Morning Security Brief: Three Americans Killed at Afghan Hospital, National Zoo Security Concerns, And More
Three U.S. foreign nationals were killed at a hospital in Kabul by a security guard, the National Zoo rethinks its security plan after a shooting Monday, lawmakers urge an audit of airport perimeter security, and more.
Three Americans were killed and another injured by a security guard at a hospital
in Kabul, Afghanistan on Thursday. The guard opened fire at the U.S.-run Cure International Hospital. At least one of the dead is a doctor, according to Voice of America. The guard, an Afghan police officer, is in police custody. “The attacker was a police security guard there and he opened fire on foreign nationals who went there, and unfortunately three of them have been killed,” Interior Ministry spokesman Sediq Sediqqi said. It is unclear whether the Taliban were behind the attack, though the group has claimed responsibility for several recent attacks against foreign nationals in the region. The hospital shooting is also the second insider attack
by an Afghan police officer this month—two Associated Press staff were shot by a police officer in Khost, according to CBS.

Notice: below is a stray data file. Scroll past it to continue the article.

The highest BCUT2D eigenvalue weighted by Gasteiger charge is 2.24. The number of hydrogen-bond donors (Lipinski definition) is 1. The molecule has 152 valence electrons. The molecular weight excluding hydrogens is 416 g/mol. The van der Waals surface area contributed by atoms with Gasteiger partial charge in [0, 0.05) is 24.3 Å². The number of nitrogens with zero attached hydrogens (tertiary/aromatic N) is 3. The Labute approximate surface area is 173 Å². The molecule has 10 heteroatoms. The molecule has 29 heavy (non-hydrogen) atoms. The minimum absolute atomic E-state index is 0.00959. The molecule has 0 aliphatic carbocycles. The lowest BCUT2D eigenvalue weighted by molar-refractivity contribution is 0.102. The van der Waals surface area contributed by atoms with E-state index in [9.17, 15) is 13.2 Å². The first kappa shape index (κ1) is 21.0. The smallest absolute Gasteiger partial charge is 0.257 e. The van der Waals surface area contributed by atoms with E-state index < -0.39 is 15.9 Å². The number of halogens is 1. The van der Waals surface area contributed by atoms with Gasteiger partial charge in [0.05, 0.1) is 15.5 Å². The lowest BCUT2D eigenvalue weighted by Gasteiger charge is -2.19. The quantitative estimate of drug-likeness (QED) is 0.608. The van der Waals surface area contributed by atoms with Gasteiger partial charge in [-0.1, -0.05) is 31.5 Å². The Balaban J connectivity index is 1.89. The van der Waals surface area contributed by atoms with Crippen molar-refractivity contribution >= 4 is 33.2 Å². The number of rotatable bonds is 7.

Smithsonian’s National Zoo in Washington, D.C. may be changing its security strategy
after two 18-year-old men were shot on Monday, the zoo’s director said. No suspect or motive has been released, although police said they believe it might have involved local gang members and the victims were targeted. “We cannot maintain our position was Washington, D.C.’s favorite place for families with children…unless we make it safe,” said National Zoo director Dennis Kelly. “We’re going back to the drawing board…rethinking everything.” Community members pointed out to Kelly that there is virtually no security upon entering the zoo, a stark contrast from all other Smithsonian institutions, which require bag searches and body checks, according to NBC's Washington, D.C., affiliate.
In other news, Representative Eric Swalwell (D-CA) has asked the Government Accountability Office to audit perimeter security
at national airports after a 15-year-old hopped the fence of San Jose Airport and hitched a ride to Hawaii in the wheel well of an airplane. Swalwell’s request adds another voice to a formal request made by three members of the House Homeland Security Committee in February. And the Association for a Better New York hosted a discussion on the city’s aging infrastructure
following a gas explosion at a Harlem apartment complex that killed eight people. Local experts warned that similar events would continue to occur if the city didn’t put a plan of action in place.